Break down the silos is the point of this article. Social media is not another marketing channel but another component of an integrated marketing program – along with PR and all other marketing channels. It’s not a forum for one-way messaging but a way to create community. Very much a part of addressing how customers engage with a brand post purchase (see above). Scott Monty has done a great job at Ford breaking down silos. Surely if he can do it at a traditional big company, it’s proof it can be done. And should. Don’t wait. Silos are dead. They don’t help anybody. Especially where the rubber meets the road: your customers.

ROI is the holy grail of finance. You’re either getting a return or your not – and have to justify expenses based on expected results. Karima Catherine distills the issues surrounding ROI very clearly in this post – talking about how there are currently no clear benchmarks in social media to measure it. And to talk about it generally is to be vague and, well, not very useful. And that’s the problem – you can’t put social media into a tidy ROI spreadsheet. It’s messy. She suggests that rather than strict ROI there are other metrics with which to evaluate and measure success.

Managing with the brain in mind. I’m a bit of a geek when it comes to understanding how the brain works and how it’s influenced by our interactions. And how marketers influence our emotions. Neuroscience is a relatively new discipline in marketing, but this detailed article talks about how the brain responds in the workplace – to positive and negative experiences. Many might think that we go to work to earn a paycheck. But there’s a complex social system behind how we approach work. And as a manager if you don’t understand that, you risk demotivating and disengaging your teams. Understanding how the brain operates helps you refine your approach to managing – and increasing morale, which increases performance which . . . . It’s a virtuous cycle. Take advantage of it and I believe everyone is rewarded.

One of the things I really appreciate about Geoff Livingston is his approach to engagement – preferring quality and relationships over mass appeal. He’s like the slow food movement of the social web – not worrying about followers and influence but whether or not he’s making a difference in someone’s life. Maybe I’m reacting to this because I’m personally exhausted from the me-too drivel out there and am looking for meaning out of the endless noise myself. But I really think he’s on to something here.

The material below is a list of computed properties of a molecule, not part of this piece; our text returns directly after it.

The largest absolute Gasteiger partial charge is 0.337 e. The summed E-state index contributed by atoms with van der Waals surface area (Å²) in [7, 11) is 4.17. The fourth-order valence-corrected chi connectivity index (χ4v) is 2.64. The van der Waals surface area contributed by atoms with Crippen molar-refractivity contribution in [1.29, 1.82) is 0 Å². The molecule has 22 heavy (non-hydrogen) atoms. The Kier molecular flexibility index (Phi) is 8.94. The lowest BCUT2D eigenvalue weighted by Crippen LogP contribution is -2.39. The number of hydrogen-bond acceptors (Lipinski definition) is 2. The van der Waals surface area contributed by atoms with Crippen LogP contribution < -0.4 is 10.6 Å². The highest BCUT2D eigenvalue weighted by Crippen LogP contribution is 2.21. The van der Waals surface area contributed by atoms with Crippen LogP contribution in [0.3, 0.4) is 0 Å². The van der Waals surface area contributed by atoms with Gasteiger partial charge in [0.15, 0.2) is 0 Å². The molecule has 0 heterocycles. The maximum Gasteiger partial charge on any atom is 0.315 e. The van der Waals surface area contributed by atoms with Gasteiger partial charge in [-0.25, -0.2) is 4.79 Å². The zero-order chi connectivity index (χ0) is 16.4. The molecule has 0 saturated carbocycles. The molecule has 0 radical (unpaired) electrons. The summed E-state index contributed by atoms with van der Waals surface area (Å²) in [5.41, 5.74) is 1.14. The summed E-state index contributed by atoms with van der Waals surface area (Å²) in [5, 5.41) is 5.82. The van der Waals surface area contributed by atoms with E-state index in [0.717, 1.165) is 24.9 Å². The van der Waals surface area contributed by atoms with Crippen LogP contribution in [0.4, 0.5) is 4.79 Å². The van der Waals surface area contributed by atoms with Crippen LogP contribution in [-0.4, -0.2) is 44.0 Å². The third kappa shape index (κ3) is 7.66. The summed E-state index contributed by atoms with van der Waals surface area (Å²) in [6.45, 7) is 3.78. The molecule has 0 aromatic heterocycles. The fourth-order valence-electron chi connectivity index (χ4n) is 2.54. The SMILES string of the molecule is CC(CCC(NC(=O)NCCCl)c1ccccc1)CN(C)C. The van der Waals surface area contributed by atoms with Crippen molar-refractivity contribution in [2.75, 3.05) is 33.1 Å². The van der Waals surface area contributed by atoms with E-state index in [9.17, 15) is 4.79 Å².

On differentiation, the three Ds, value and thinking bigger

Having recently moved in-house Shiv Singh talks about the differences between agency and corporate life – and how from the inside, agencies don’t look all that different. I agree – it’s hard to tell many apart. He gets right to the core of the challenges of advertising and branding in the digital age. How it’s much harder and requires that we overcome biases to be effective. Agencies and marketers alike need to read this. Because we’re all in this together.

#imcchat is always a great use of an hour and this week focused on the three D’s of customer experience drawing on this post @bethharte assigned as our ‘homework’.  The three D’s are designing the experience, delivering it through collaboration and developing capabilities to repeat the process.

Everyone loves lists. Things you can quickly read and quickly check off. From @lisapetrilli, this is a great list for leaders from a CEO – seven tips for success. If you’re looking for the how, you won’t find it here – just the what. I especially liked ‘Good Communication is not enough’ and the need to ‘Embrace uncertainty.” Food for the noggin.

Not a salacious read/viewing, but important. This is something people who started internet companies w/hype and no product failed to learn (and so they failed). The four principles of value creation is an hour-long tutorial by McKinsey that’s good for communicators and product developers alike.. Particularly if you don’t have a finance background it gives you the key principles executives need to and do focus on. This builds on Valeria’s post on value creation for content developers I shared last week.

Think bigger because the world needs you too. If you’re tired of hearing about all of the personal branding and “Imasocialmediaconsultant” chatter, this post is for you. I’m a big fan of the concept of show, don’t tell one of my early college professors hammered into our heads. Olivier offers solid words on bringing substance to the table. Ties nicely with the concept of value creation mentioned above. Don’t be person number 3. Be number 2. Read and you’ll know why.

Quick. What is a restaurant’s strongest or weakest link?

Last night my wife and I stopped into a local Lake Oswego restaurant to cap off the evening after a Blazer Game and take advantage of fact we had a sitter. We debated whether to go home and chat versus stay out a bit longer, looking for a place with a nice atmosphere.

So we settled on a popular place that caters to the business clientele near her office – and a place she often takes clients and referral partners to talk shop.

A dark and rainy fall night, we were welcomed by friendly front staff.  We went to their bar to enjoy a glass of wine and their late happy hour menu.

Bathed in rich tones and warm lighting, you could say the atmosphere exuded business elegance with great value. They clearly got the experience, with nice wine glasses, well-crafted comfort food. It’s an easy place to be. Tiffany (that is her real name) is where the experience fell apart. And highlights how you can execute all of the other details with precision, but fail on front line customer service and the whole experience falls flat.

It started when I asked about the Underwood Pinot Noir – not good at all she said with a wrinkled nose. And recommended the other two offerings. (9.50 / 10.50/glass vs. $6.95). Rather than slamming her menu, she could have said it wasn’t her favorite or not the best while promoting the alternatives.